March 17, 2014
2 min read

Gene polymorphisms linked to resistance in artemisinin-based malaria treatment

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The choice of artemisinin-based combination treatments for malaria can influence parasite genetics and drug sensitivity, according to results of a recent study published in The Journal of Infectious Diseases.

In Ugandan children undergoing treatment for malaria with artemether-lumefantrine (Coartem, Novartis) or dihydroartemisinin-piperaquine, parasite polymorphisms related to reduced sensitivity to artemether-lumefantrine constituents appeared to increase over time, according to the researchers.

Additionally, the findings underscored the importance of the artemisinin-based therapy partner drug, which has a longer plasma half-life than the artemisinin drug and functions as monotherapy once the artemisinin drug has been cleared.

The researchers evaluated a cohort of 312 children enrolled in a longitudinal trial conducted in Tororo, Uganda, between 2007 and 2012. The children, aged 6 weeks to 12 months, were followed for all health problems. Children were diagnosed with malaria if they had a fever and a positive thick blood smear. After diagnosis with an initial episode of uncomplicated malaria, children aged at least 4 months and at least 5 kg in weight were randomly assigned to artemether-lumefantrine or dihydroartemisinin-piperaquine. There were 134 children in the artemether-lumefantrine treatment arm and 140 in the dihydroartemisinin group. The researchers randomly extracted DNA samples from 50 participants at baseline and analyzed for polymorphisms of interest.

Additionally, 50 samples from subsequent malaria episodes from each treatment group were randomly selected for each 3-month period between January 2008 and June 2012. In total, 1,882 longitudinal samples were evaluated for polymorphisms in pfmdr1 and pfcrt genes.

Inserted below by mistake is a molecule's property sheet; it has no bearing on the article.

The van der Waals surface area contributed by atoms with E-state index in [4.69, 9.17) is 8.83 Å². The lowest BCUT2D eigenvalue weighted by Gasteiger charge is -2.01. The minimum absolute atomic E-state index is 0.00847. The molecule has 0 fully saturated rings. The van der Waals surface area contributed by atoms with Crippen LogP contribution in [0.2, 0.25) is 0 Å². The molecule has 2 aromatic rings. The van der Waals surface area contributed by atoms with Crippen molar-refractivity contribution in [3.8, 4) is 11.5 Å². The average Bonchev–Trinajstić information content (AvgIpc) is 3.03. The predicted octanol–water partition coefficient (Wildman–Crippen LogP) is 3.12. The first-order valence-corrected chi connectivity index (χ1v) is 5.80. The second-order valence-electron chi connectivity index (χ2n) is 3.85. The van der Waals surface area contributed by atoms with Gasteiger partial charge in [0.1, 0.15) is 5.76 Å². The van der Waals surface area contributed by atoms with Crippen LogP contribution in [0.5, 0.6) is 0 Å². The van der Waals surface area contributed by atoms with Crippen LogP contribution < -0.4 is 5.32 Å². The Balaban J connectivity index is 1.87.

The researchers found that outcomes for both treatment arms were excellent, with low rates of recrudescence.

In terms of gene polymorphism, there was an increased prevalence over time for pfmdr1 N86. There were decreases in prevalence over time for pfmdr1 Y184. The rates of these changes were uniformly greater in the artemether-lumefantrine arm vs. the dihydroartemisinin arm, according to the researchers.

In an accompanying editorial, Steve M. Taylor, MD, of Duke University’s division of infectious diseases and international health, said these findings emphasize the importance of evaluating resistance to partner drugs as well as resistance to the artemisinin drug.

“It is clear that, far from being sidekick or understudy to the artemisinin drug, these drugs are true antiparasitic partners: If artemisinin is personified by the quicksilver Sherlock Holmes in its pursuit of malaria parasites, the partner drug is the slower, prosaic Dr. Watson of [artemisinin-based combination treatments], rarely grabbing headlines but critical to the job,” Taylor wrote. “Therefore, it seems prudent to complement surveillance of artemisinin resistance with that for partner drugs.”

For more information:

Conrad MD. J Infect Dis. 2014;doi:10.1093/infdis/jiu141.

Taylor SM. J Infect Dis. 2014;doi:10.1093/infdis/jiu142.

Disclosure: The researchers report no relevant financial disclosures.